I just found out that the AU’s annual summit is underway in Addis. I blame it on the African media. But it says a lot about the activities of this organization when mainstream media does not think of its summit as important, given the many troubles afflicting the African continent.
I suspect that it will be business as usual. There will be talk on the coup in Guinea, the everlasting crisis in Zimbabwe, may be a mention of the food crises all over the continent and some side-talk on the conflicts in the DRC, Darfur, Northern Uganda, among other places. A few representatives – go Botswana! – will be forthright and say some bad things about bad African leaders. Most of the speakers, however, being tyrants themselves, will not say anything about leadership and democracy and respect for human rights. Not to be forgotten will be the pipe dream of a United States of Africa. Nobody seriously thinks this is possible but it will be discussed anyway, perhaps to pass time because there is absolutely nothing better to talk about.
Oh, and I almost forgot to mention the donor community. They will be present, as monitors and guest speakers. They will be begged for money and they will talk about their plans to save Africa. A few of them will say some politically incorrect things. Most of them will act like they are among rational grown ups – and then call their wives to vent about how crazy some of the leaders they deal with are. I bet I would do the same if I had to discuss the global financial crisis with Gideon Gono.
At the end of the summit on February 3rd everyone will go back home, having wasted their tax-payers’ money on plane tickets and hotel fees (highly inflated of course). Somalia, the DRC, Zimbabwe and the rest will remain unchanged. …………..When will this madness stop?
Before the US decided to use Ethiopia to invade Somalia, the southern portion of the failed state – including the capital Mogadishu – was largely run by a group calling itself the Islamic Courts Union (ICU). The ICU was into strict Sharia Law, something that did not go well with most of the secular warlords (who were simply out to make a profit from the chaos that is Somalia) and most of the West (read the US). Financed to some extent by Eritrea, (to Ethiopia’s chagrin) the ICU called for a Jihad against the Ethiopian government for colluding with the infidel Americans. Ethiopia’s involvement in Somalia was partly motivated by the Islamist group’s support of the cause for the liberation of the Ogaden, a region of Ethiopia inhabited by ethnic Somalis and which has been the poster-child for irredentist dreams of Somali governments and warlords alike.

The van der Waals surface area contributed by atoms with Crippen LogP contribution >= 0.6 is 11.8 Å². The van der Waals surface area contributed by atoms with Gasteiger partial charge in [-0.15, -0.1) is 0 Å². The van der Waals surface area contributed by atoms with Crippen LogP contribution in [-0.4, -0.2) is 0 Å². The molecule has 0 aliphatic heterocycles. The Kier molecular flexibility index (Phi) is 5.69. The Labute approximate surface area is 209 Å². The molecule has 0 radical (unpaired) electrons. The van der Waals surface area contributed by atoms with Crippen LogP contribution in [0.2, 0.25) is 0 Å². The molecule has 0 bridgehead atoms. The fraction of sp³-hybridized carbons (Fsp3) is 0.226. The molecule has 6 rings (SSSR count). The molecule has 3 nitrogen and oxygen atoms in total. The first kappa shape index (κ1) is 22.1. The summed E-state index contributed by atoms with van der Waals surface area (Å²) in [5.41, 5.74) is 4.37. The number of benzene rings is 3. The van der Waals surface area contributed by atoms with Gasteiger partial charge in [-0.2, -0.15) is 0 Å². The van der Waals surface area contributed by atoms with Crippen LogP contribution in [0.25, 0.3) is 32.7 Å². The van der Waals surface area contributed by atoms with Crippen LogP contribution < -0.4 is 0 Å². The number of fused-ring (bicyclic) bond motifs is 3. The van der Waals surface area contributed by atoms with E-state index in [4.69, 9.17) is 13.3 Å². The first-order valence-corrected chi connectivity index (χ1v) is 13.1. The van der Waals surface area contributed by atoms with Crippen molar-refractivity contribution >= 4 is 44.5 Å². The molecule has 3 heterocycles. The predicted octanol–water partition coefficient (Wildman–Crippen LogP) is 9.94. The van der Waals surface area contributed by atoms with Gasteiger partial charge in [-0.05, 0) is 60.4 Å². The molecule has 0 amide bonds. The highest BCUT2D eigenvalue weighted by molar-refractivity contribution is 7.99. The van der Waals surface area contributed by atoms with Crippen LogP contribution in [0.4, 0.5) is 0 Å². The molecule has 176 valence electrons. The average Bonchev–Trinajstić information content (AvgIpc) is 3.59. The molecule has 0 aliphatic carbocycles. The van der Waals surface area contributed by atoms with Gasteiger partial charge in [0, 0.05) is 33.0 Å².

And so when the ICU seemed to be gaining too much power than the Ethiopians and Americans would have liked, a decision was made to take them out. It also emerged that the ICU was sympathetic to terrorist elements – inluding the plotters of the 1998 bombings of American embassies in Kenya (more than 200 Kenyans were killed in the attack in Nairobi) and Tanzania. Beginning in July of 2006 Ethiopian troops started moving into Somalia to take out the Islamists – and for some time they succeeded, even enabling the installation of the Somali transitional government in the sleepy town of Baidoa.
But now the Ethiopians have decided to pull out and the Islamists are back. As soon as Ethiopia withdrew, the ICU overran Baidoa and vowed to reinstate Sharia Law. This latest turn of events proves that the ICU is not a mere rag-tag group of bandits. They seem to mean serious business and perhaps it is time the international community took them seriously. Yes they have supported terrorists, but that can be changed by a stroke of a pen on a cheque book. They support the terrorists because the terrorists fund them. I am sure they can be co-opted into the global force for good in exchange for their restoration of order in Somalia.
And about Sharia Law, why should the US and the rest of the international community complain so much while it is the norm in Arabia and the gulf? What makes it different when the Somalis do it? I am all for respect for human rights and all, but I think it is imperative that global do-gooders (and all of us who believe in sensible liberalism) realize that justice is political and therefore should be pursued with regard to the particularities of the societies involved. A realistic approach to Somalia ought to allow the Islamic Courts to be if they can guarantee order and some semblance of a state in exchange for some cash and a promise not to fund or harbour terrorists. America and Ethiopia must accept the fact that the ICU has some street credibility among Somalis. This is no time for ideological struggles. Somalis have suffered enough.